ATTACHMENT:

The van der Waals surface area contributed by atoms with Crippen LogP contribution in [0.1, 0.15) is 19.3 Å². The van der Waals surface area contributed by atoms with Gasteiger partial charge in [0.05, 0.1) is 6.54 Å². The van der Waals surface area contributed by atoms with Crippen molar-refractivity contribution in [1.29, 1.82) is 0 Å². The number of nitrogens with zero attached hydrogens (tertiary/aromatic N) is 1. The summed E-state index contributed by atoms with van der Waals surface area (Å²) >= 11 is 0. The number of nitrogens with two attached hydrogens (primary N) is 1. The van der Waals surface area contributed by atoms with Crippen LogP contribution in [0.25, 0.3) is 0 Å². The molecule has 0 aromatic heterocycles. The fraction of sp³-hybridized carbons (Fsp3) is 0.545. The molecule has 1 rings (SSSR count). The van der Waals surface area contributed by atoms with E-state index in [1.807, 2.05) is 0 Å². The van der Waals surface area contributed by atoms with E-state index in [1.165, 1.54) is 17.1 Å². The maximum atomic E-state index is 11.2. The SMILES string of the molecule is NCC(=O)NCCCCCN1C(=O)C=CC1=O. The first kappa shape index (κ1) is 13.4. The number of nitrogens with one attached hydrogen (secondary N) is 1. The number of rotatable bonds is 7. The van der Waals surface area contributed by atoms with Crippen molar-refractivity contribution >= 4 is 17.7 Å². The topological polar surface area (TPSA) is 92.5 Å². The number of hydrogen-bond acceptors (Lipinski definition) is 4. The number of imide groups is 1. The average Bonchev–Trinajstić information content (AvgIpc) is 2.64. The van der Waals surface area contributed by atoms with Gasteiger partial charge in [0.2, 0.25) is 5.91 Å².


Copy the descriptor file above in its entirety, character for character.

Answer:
The van der Waals surface area contributed by atoms with Crippen LogP contribution in [0.1, 0.15) is 19.3 Å². The van der Waals surface area contributed by atoms with Gasteiger partial charge in [0.05, 0.1) is 6.54 Å². The van der Waals surface area contributed by atoms with Crippen molar-refractivity contribution in [1.29, 1.82) is 0 Å². The number of nitrogens with zero attached hydrogens (tertiary/aromatic N) is 1. The summed E-state index contributed by atoms with van der Waals surface area (Å²) >= 11 is 0. The number of nitrogens with two attached hydrogens (primary N) is 1. The van der Waals surface area contributed by atoms with Crippen LogP contribution in [0.25, 0.3) is 0 Å². The molecule has 0 aromatic heterocycles. The fraction of sp³-hybridized carbons (Fsp3) is 0.545. The molecule has 1 rings (SSSR count). The van der Waals surface area contributed by atoms with E-state index in [1.807, 2.05) is 0 Å². The van der Waals surface area contributed by atoms with E-state index in [1.165, 1.54) is 17.1 Å². The maximum atomic E-state index is 11.2. The SMILES string of the molecule is NCC(=O)NCCCCCN1C(=O)C=CC1=O. The first kappa shape index (κ1) is 13.4. The number of nitrogens with one attached hydrogen (secondary N) is 1. The number of rotatable bonds is 7. The van der Waals surface area contributed by atoms with Crippen molar-refractivity contribution >= 4 is 17.7 Å². The topological polar surface area (TPSA) is 92.5 Å². The number of hydrogen-bond acceptors (Lipinski definition) is 4. The number of imide groups is 1. The average Bonchev–Trinajstić information content (AvgIpc) is 2.64. The van der Waals surface area contributed by atoms with Gasteiger partial charge in [0.2, 0.25) is 5.91 Å².